A federal judge in Texas has ruled that members of the U.S. Preventive Services Task Force (USPSTF) are unconstitutionally appointed, putting in jeopardy patient access and affordability of preventive services currently recommended by the USPSTF, including
colorectal cancer screening.
The decision is the outcome of a suit filed by six individuals and two businesses who challenge the legality of the preventive-care mandates under the Constitution and the Religious Freedom Restoration Act. According to court documents, the plaintiffs want the option to purchase health insurance that excludes or limits coverage of pre-exposure prophylaxis (PrEP) drugs to prevent HIV infection, contraception, the HPV vaccine, and screenings
and behavioral counseling for STDs and drug use.
The Affordable Care Act requires most private health insurance to cover certain preventive care services without cost sharing, including those that receive an “A” or “B” rating from the USPSTF. In his written
opinion, District Judge Reed O’Connor stated that because members of the USPSTF are principal officers of the United States, constitutional methods for appointing them (nominated by the President and confirmed by the Senate) must be followed.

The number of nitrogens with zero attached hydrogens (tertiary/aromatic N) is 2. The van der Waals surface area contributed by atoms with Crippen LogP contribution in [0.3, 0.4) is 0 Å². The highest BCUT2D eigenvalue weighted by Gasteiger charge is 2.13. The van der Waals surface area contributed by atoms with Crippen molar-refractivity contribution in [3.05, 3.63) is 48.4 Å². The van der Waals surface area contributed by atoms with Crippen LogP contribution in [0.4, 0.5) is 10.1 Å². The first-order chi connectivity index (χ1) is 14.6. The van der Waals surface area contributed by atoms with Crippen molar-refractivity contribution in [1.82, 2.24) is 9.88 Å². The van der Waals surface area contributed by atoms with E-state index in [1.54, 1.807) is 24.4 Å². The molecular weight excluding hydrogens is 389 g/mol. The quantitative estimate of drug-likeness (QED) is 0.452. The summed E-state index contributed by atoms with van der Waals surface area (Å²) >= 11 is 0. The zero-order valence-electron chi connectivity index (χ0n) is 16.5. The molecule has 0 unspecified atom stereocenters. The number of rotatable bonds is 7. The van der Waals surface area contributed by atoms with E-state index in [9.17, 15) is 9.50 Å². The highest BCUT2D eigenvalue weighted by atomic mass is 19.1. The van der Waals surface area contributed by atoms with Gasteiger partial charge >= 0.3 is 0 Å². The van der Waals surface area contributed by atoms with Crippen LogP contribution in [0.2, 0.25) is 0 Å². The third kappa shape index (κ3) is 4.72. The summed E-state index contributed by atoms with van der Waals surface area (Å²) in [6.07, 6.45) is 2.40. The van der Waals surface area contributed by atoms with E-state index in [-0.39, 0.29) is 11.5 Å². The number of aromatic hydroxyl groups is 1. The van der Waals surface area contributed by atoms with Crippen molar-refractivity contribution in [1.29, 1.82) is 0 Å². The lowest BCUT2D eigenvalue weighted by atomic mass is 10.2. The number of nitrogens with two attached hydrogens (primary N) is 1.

“Judge O’Connor’s ruling creates uncertainty around the future availability of preventive services, including colorectal cancer screening, without patient cost sharing,” said ASGE President Bret Petersen, MD, MASGE. “We
know that consumers put off preventive care when they have to reach into their pocketbooks for colonoscopies, mammograms and other potentially life-saving services. It's therefore imperative that all preventive services recommended by the USPSTF remain
available to consumers without cost-sharing requirements.”
The Court will next hear from the Biden Administration attorneys (defendant) and plaintiffs on an appropriate remedy. However, the Judge has already warned that if the Administration attorneys argue that a remedy is to allow the Secretary of Health and
Human Services to ratify the actions of the USPSTF, the defendants have already disclaimed that the Secretary has any authority over the USPSTF, and, without that authority, there can be no ratification.
The Administration is expected to appeal the ruling. Prior to consideration of the case, ASGE signed a joint statement on preserving access to preventive services.